Back To The Cutting Board
BACK TO THE CUTTING BOARD
School starts Monday. I can't believe it. And if last year I thought I wasn't ready for school to start (see this post), this year I might need some kind of village sized hug to get me through both of my boys getting on the school bus together. How on earth do babies ride school buses? Given, they start them at 4 in our Public Montessori School, but still, I'm not ready even though he is!
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One of the best things I've learned over the past 4 years as a Montessori mom is about packing green, healthy lunches for my kids. I'm really grateful to Colsen's very first teacher Ms. Kelly(who will be Keane's teacher this year) for educating us in the ways of cloth napkins, the right amount of food, and reducing the amount of packaging we use. Montessori is all about allow your child to grow in his/her independence and to become a self-directed learner. So, sending your child with packaging on granola bars they can't open, shoes they can't take on/off/tie themselves, etc. are a no-go in the classroom.
Here's a snippet of our parent letter from Ms. Kelly's class regarding lunch, snack and the packing thereof:
If your child is bringing their lunch, please include a nutritious selection of one protein, one fresh vegetable, one fresh fruit, and one healthy carbohydrate. Please send water to drink. Children do not need ahuge amount, but the different food groups are important.
The PTO sells reusable sandwich bags that are easy for children to open and close. They can also be purchased at various stores. There are plastic containers with flaps on the outside that snap shut. Instead of using zip-loc bags or aluminum foil, let's use reusable containers to endorse a "green" classroom. These containers are wonderfully supportive to children because they can open and close them by themselves.Water in a permanent water bottle or thermos is ideal.Please include a small dishtowel or cloth napkin to be used by a child on which to place their lunch.
We would like to stay away from processed foods and processed sugars. Below are some suggestions for items to send for snack:
fresh vegetables (no ranch dressing please)
cheese and fruit kabobs
small pita slices w/ hummus
sweet potato chips
granola bars (no chocolate, no/low sugar)
celery and raisins
mini sandwiches using cookie cutter (whole wheat bread w/ cucumbers or green peppers)
plain popcorn (no kettle or buttered popcorn please)
Please do not send:
By choosing Montessori, you have chosen a wonderful philosophy that embraces independence for the child and becoming good stewards of the earth. Any time a child can do something without the help of an adult only increases his/her self esteem. Having to come to me or Ms. Shonda to help them open items for their lunch only sends the message that they still need us to do something that they could do for themselves. Our goal is to reduce our waste to a bare minimum. Prepackaged lunch items or juices create waste and are not as nutritious. It is important to send a message to the child that they are helping to reduce unnecessary waste.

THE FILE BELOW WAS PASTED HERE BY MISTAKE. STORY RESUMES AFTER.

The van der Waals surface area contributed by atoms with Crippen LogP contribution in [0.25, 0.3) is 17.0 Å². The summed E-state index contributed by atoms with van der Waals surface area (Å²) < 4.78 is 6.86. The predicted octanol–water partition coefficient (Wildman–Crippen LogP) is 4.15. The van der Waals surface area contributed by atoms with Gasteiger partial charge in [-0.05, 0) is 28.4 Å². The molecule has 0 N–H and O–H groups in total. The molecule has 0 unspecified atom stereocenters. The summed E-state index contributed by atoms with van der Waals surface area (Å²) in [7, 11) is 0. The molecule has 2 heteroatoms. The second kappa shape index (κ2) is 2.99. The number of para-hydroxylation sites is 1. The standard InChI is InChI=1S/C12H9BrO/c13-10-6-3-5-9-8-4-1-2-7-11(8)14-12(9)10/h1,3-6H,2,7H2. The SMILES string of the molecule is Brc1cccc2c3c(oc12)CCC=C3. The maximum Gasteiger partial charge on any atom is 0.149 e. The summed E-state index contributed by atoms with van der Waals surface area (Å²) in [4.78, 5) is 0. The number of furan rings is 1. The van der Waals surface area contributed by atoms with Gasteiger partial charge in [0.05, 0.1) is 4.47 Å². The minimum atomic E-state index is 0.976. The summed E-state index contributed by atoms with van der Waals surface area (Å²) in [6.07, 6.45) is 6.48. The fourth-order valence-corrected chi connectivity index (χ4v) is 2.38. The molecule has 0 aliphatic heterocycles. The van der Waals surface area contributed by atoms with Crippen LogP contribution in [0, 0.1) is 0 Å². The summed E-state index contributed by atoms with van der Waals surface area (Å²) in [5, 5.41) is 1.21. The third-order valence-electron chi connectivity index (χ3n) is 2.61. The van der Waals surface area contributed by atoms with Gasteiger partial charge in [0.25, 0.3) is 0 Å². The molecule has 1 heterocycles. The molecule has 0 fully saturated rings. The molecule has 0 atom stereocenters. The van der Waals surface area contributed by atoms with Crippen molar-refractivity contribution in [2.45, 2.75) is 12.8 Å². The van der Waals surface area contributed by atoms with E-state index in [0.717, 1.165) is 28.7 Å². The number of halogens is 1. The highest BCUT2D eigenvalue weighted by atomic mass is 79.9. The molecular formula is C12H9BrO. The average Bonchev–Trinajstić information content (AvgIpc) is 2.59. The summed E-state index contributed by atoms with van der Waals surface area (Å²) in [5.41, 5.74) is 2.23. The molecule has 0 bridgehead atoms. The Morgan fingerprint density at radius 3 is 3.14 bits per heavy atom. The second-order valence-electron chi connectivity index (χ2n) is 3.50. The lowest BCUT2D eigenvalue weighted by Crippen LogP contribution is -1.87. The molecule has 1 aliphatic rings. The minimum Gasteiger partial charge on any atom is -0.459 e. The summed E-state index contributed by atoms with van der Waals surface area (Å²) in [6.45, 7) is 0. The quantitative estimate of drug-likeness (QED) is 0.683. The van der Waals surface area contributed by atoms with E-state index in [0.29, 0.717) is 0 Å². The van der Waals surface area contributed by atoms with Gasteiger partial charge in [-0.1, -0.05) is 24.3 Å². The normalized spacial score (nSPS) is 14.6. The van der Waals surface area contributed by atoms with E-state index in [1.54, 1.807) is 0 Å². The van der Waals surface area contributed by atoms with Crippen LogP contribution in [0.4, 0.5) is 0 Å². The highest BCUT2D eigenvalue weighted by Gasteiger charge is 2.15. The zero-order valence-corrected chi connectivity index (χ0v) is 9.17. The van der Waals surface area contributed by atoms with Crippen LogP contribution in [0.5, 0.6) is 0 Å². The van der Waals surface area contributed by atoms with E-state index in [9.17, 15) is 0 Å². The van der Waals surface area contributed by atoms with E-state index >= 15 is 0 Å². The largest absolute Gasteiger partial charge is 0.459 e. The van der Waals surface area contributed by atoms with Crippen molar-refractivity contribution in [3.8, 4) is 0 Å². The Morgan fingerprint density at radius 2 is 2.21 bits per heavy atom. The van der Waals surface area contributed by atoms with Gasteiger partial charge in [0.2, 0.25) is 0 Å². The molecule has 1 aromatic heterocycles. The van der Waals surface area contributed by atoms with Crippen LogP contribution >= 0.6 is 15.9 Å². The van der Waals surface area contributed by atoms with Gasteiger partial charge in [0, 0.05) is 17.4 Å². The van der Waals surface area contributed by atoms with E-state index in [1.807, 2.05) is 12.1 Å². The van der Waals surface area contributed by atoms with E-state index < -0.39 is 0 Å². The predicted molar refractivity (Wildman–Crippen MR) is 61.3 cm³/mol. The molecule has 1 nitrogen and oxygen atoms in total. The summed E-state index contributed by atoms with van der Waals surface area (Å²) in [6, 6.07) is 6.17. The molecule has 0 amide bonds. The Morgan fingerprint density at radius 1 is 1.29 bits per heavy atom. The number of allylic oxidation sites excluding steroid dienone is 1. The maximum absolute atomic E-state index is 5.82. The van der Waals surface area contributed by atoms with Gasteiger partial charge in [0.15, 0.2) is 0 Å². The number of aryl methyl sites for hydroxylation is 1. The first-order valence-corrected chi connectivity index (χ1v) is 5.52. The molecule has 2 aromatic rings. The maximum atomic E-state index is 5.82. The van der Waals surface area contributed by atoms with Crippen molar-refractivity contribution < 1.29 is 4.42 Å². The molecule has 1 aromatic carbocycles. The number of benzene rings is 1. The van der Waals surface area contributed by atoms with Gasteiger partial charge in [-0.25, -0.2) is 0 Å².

Isn't that incredible? So here's what we've learned to do (and this helped Keane so much even when he wasn't in a Montessori School, it's cheaper (no ziplocs to buy, no juice boxes), it's greener and it even sets a little ambiance when eating your lunch/snack.
GREEN/HEALTHY MONTESSORI STYLE LUNCH PACKIN' ACCESSORIES
1. Bento style lunch containers: (a few different styles/sizes, BPA free, good quality that will last!) My faves:Sistema,LunchBots(all the pics you see in this post are our own stash!) I recently met the owner of THE LUCKY BUTTERFLY here in Charlotte who makes reusable lunch bags. So cute!
2. Quality water bottles: (we prefer steel, but if you use plastic, get BPA free)WaterGeeks sells a kids size steel bottle that is awesome (and affordable at TJMAXX). We also love the kids SIGG line (our pirate bottle survived 2 years of daily use). For plastic, BPA free, I found some DESIGN FOR LIVING bottles with a rubber cork (at TJMAXX as well) that are AWESOME! They're stackable and even the little guys can open them and they don't leak (finally)
3. Petite silverware:I buy the dessert sized forks/spoons from Ikea!FRNUFT& Spoons
4. Cloth napkins & dishtowels:AO HANDMADE is a mom of a friend from Colsen's 2nd grade class who makes fabulous cloth napkins and THESE DISHTOWELS too! The kids use these not only as a napkin but to spread out on the table (whether outside on a picnic table or on the dreaded cafeteria table) to make a nice clean and inviting lunch space.)
5. Reusable icepacks Kids Konserve. My kids love the sports ice packs by Rubbermaid as well.
6. Small thermos for hot stuff and/or microwaveable BPA-free containers for warming up: ThermosFoogo& Sistema Microwavables
7. A good-sized, well-sealed insulated lunchbox. Some of the longest lasting lunchboxes we've had are from Gap Kids. In fact, we have the kind that hook on the outside of the backpack which is awesome for days when their pack is full of homework, coats, books, etc.